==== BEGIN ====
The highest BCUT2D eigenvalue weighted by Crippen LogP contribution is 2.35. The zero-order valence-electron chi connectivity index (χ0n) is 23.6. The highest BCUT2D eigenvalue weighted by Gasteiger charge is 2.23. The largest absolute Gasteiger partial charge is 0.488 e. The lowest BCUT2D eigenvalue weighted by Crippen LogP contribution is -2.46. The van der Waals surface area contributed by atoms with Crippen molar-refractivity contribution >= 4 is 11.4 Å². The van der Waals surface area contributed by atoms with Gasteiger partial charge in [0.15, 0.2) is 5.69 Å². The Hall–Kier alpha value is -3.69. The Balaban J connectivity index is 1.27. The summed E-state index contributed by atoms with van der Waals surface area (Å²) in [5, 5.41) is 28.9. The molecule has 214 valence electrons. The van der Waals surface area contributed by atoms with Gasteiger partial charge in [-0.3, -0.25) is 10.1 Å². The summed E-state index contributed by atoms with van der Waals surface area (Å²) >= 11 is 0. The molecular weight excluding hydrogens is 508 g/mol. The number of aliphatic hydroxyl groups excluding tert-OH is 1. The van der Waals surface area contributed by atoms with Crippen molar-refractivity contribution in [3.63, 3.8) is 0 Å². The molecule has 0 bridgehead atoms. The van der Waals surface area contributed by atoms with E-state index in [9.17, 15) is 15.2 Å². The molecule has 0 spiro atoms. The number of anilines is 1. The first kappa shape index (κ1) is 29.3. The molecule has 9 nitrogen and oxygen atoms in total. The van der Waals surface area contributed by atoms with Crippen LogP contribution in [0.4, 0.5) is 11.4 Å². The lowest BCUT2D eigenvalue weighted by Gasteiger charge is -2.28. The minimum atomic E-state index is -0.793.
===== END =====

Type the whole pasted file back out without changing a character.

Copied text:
The highest BCUT2D eigenvalue weighted by Crippen LogP contribution is 2.35. The zero-order valence-electron chi connectivity index (χ0n) is 23.6. The highest BCUT2D eigenvalue weighted by Gasteiger charge is 2.23. The largest absolute Gasteiger partial charge is 0.488 e. The lowest BCUT2D eigenvalue weighted by Crippen LogP contribution is -2.46. The van der Waals surface area contributed by atoms with Crippen molar-refractivity contribution >= 4 is 11.4 Å². The van der Waals surface area contributed by atoms with Gasteiger partial charge in [0.15, 0.2) is 5.69 Å². The Hall–Kier alpha value is -3.69. The Balaban J connectivity index is 1.27. The summed E-state index contributed by atoms with van der Waals surface area (Å²) in [5, 5.41) is 28.9. The molecule has 214 valence electrons. The van der Waals surface area contributed by atoms with Gasteiger partial charge in [-0.3, -0.25) is 10.1 Å². The summed E-state index contributed by atoms with van der Waals surface area (Å²) >= 11 is 0. The molecular weight excluding hydrogens is 508 g/mol. The number of aliphatic hydroxyl groups excluding tert-OH is 1. The van der Waals surface area contributed by atoms with Crippen molar-refractivity contribution in [3.63, 3.8) is 0 Å². The molecule has 0 bridgehead atoms. The van der Waals surface area contributed by atoms with E-state index in [9.17, 15) is 15.2 Å². The molecule has 0 spiro atoms. The number of anilines is 1. The first kappa shape index (κ1) is 29.3. The molecule has 9 nitrogen and oxygen atoms in total. The van der Waals surface area contributed by atoms with Crippen LogP contribution in [0.4, 0.5) is 11.4 Å². The lowest BCUT2D eigenvalue weighted by Gasteiger charge is -2.28. The minimum atomic E-state index is -0.793.